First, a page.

Masters in Communications Design in NYC

Discussion in 'Community Discussion' started by MHDG, Apr 3, 2009.

  1. MHDG macrumors newbie

    Joined:
    Apr 3, 2009
    #1
    Hello all,

    This is my first post. I work in finance right now (6 years) and want to transition into the design field to pursue a career in communications design and/or design research. While I have a lot of the business/management/comunication skills, I don't have refreshed technical skills (in Photoshop, Illustrator, etc.) I have to stay in New York and have been exploring some Master degree programs. Here is what I have found to date:

    NYU-Tisch: Interactive Telecommunications Program (MPS degree)
    NYU-School of Continuing Education: Graphic Communications Management and Technology (MA degree)
    Pratt: Communications Design (MS degree)

    Which do you think would be the best program for me, given my background and what I want to do? I'm looking for a school and program that is reputable, has good resources (especially in career services when it comes to finding internships and a full time job) and a reputable and involved faculty.

    I don't know any people in the industry, and while I've met with all the schools, I would really like an unbiased opinion. If there any other programs in NYC that I should be looking at, please let me know. Thanks in advance!
     
  2. SFStateStudent macrumors 604

    SFStateStudent

    Joined:
    Aug 28, 2007
    Location:
    San Francisco California, USA
    #2
    My only question is this: Do you want to TEACH? Many students pursuing a career in the communications industry are under the impression that they need a Master of Communications Degree to further their career opportunities. After a long discussion with my faculty adviser, we determined that only if I wanted to teach would the Master of Communications Degree truly benefit me in the long run. Then again, as you mentioned earlier, the need for contacts within the industry are crucial, and you may benefit from working with faculty that have continued relationships with the industry away from the campus. Communications Design/Graphic Design is an entirely specialized area of study and requires more "hands-on" v. "theory based" education. It almost sounds like you might want to pursue something in the area of an additional baccalaureate degree; unless of course you cannot attain a second baccalaureate degree due to restraints by the college or university saying that they can only confer one baccalaureate degree; then a Master of Communications Degree would be your only alternative. Good luck and keep us advised...
     
  3. MHDG thread starter macrumors newbie

    Joined:
    Apr 3, 2009
    #3
    Thanks SF for replying.

    No I do not want to teach at the moment, I want to work! Ideally, I would love to work in job where I can be involved in the communications design decision concerning which media channel, grahpics, typography etc. to use in a print advertisement or any other visual message (annual reports, brochures, etc.)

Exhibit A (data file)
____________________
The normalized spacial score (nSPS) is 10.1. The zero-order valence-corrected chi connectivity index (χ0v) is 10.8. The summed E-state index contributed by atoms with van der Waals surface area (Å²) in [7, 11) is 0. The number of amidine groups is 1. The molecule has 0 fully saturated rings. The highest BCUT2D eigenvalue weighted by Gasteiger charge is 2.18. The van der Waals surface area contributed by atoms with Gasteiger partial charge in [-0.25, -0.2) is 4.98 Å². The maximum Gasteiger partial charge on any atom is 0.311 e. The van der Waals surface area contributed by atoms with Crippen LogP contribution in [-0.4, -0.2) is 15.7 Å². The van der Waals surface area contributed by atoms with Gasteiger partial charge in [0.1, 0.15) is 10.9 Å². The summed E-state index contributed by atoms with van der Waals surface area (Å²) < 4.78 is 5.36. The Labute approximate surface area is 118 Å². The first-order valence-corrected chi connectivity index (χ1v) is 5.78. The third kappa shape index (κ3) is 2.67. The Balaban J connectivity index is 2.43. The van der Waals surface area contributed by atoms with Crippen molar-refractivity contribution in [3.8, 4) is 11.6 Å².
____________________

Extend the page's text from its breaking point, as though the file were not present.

I'm really looking for a school that will give me the graphic / technical skills I need (Photoshop, Illustrator, etc.)
     
  4. jecapaga macrumors 601

    jecapaga

    Joined:
    Jul 1, 2007
    Location:
    Southern California
    #4
    You don't need a school or a degree to be successful in the field you're talking about. You'll be handing them a lot of money or taking on loans to be 'taught' how to design and how to use the software programs. You can learn the programs on your own. Hard to say if you have the natural talent to be successful but if you do I'd suggest trying to get into the field without spending the next several years getting that degree. I've interviewed plenty of people who have those degrees and 80k worth of loans to pay back and they pretty much suck often times. I'd hire someone with "it" rather than a degree any day of the week.

    Take some community college courses in design/typography etc., they can be just as good and can teach you just as much. And compared to a university...quite a cheap solution. That being said, I have the degree. haha.
     
  5. iJohnHenry macrumors P6

    iJohnHenry

    Joined:
    Mar 22, 2008
    Location:
    On tenterhooks
    #5
    Reflecting on jecapaga's post, see if you can line-up an internship with a major player in your field of interest. Some pay, some do not, but it's cheaper than throwing money at some "school".
     
  6. MHDG thread starter macrumors newbie

    Joined:
    Apr 3, 2009
    #6
    @ Jecapaga - I was thinking along the same lines for quite some time - that I didn't have to go to school for 2 years if I knew right now what I wanted to do. I've tried to get interviews at these companies, or even just get someone to talk to me by emailing them (w/o sending a resume)...and no luck.

    I think I've gotten pigeon-holed into finance, even though if someone where to actually look deeper, they would see that people who work in finance have skills that are applicable to other areas. I like to think I have an eye for design - when I was an undergrad, I was the webmaster for a few of my school's depts and designed some professors' websites. Not terribly sophisticated work, but I did get compliments. But that was 6 years ago, and I know my skills are not in line with I need to succeed today. So I was thinking that school was my only option...especially to get those contacts and access to those companies.
     
  7. MHDG thread starter macrumors newbie

    Joined:
    Apr 3, 2009
    #7
    Also @ Jecapaga - what degree do you have, and from what school? Any advice on the three programs I've listed in my initial post? Thanks.
     

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